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Visible Memory in the Land of the Trees: An Ofrenda of Solidarity for the People of Guatemala

November 6, 2009

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For the Day of the Dead exhibit Altars for the Spirits – Offerings for the Living at SOMArts this year Melanie and I collaborated to create an installation to honor the living, the people in Guatemala who continue fighting for all those people who have been disappeared.
When: Friday, October 16th through Saturday, November 7th, 2009
Where: SOMArts Cultural Center
934 Brannan Street
San Francisco, CA 94103
Extended Gallery hours: Tuesday—Friday, 12:00pm—7:00pm; Saturday, from 12:00pm—5:00pm
CLOSING RECEPTION Saturday, November 7th / 6:00PM / Free
Here is the statement for the installation:
We dedicate this altar as a reflection of the hope for the people of Guatemala who continue to live in the “Land of the Trees” as well as those that live in Diaspora due to displacement caused by civil war and the impact of Neoliberal policies like “free trade”. The altar is inspired by on our observations of the current political landscape and the climate of repression recent journey to Guatemala. We choose to honor individuals who have been disappeared as a result of their Leftist political activities as well as those who have been the targets of genocidal attacks on Indigenous communities through our altar. We believe both groups are targeted as enemies of the State due to their paradigmatic opposition those who embrace free market ideology and whose only allegiance is to multinational corporations.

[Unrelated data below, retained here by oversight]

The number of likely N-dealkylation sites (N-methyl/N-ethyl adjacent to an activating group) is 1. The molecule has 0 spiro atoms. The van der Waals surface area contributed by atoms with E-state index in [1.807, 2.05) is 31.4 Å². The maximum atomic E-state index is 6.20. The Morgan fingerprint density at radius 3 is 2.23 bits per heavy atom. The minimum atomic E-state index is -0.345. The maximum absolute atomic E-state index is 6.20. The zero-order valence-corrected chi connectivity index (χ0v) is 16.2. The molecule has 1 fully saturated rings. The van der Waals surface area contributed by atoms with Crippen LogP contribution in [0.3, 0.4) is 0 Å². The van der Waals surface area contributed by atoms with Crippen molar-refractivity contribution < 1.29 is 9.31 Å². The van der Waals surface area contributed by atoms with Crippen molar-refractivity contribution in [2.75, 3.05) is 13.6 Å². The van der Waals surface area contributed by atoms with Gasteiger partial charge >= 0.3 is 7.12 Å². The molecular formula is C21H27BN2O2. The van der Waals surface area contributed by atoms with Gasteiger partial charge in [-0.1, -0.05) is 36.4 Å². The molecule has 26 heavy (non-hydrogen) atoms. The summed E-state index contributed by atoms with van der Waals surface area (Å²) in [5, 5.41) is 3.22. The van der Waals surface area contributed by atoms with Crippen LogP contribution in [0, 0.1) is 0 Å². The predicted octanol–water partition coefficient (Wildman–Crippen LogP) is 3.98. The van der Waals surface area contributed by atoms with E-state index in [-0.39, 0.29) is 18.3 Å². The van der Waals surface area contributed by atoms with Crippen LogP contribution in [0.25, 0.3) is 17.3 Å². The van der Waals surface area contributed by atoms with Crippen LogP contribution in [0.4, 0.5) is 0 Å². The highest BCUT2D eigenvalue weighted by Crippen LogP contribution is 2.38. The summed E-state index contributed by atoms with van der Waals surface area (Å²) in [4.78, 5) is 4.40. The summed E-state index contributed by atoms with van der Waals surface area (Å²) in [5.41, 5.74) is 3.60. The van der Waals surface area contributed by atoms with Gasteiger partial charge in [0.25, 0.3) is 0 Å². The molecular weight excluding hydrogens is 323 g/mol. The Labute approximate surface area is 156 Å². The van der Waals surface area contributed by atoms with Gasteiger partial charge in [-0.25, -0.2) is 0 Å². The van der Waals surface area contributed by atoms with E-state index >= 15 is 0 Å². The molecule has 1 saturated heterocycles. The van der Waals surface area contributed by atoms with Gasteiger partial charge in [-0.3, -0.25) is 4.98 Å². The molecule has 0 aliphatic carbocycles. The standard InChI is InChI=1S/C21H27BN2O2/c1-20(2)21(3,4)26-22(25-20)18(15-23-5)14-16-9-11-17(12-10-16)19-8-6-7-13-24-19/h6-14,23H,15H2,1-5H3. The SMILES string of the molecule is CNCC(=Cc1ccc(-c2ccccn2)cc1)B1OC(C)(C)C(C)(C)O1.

We adapt the commonly used medium of Xeroxed posters of the Disappeared and change the content and message from one of mourning and outrage to one of hope. The poster instead ask ¿Donde estan la gente que esta cambiando el mundo?/Where are the people who are changing the world? And feature many different faces that represent the people of Guatemala. Our centerpiece posters declare to the viewer that the people of the Global South are fed up with free trade agreements and that they will rise up against such policies. Juxtaposed against the poster installation we hang traditional huipiles, which allude to the genocidal campaigns that death squads aimed at the Mayas. A central ofrenda item will be a chicken-wire sculpted nahual filled with maize which refers to the Indigenous Maya cosmology and creation story. A nahual This part of the installation also refers to the wall structures built with chicken wire and filled with very large stones that are part of the terrain of Guatemala.

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Posts by Jesus Barraza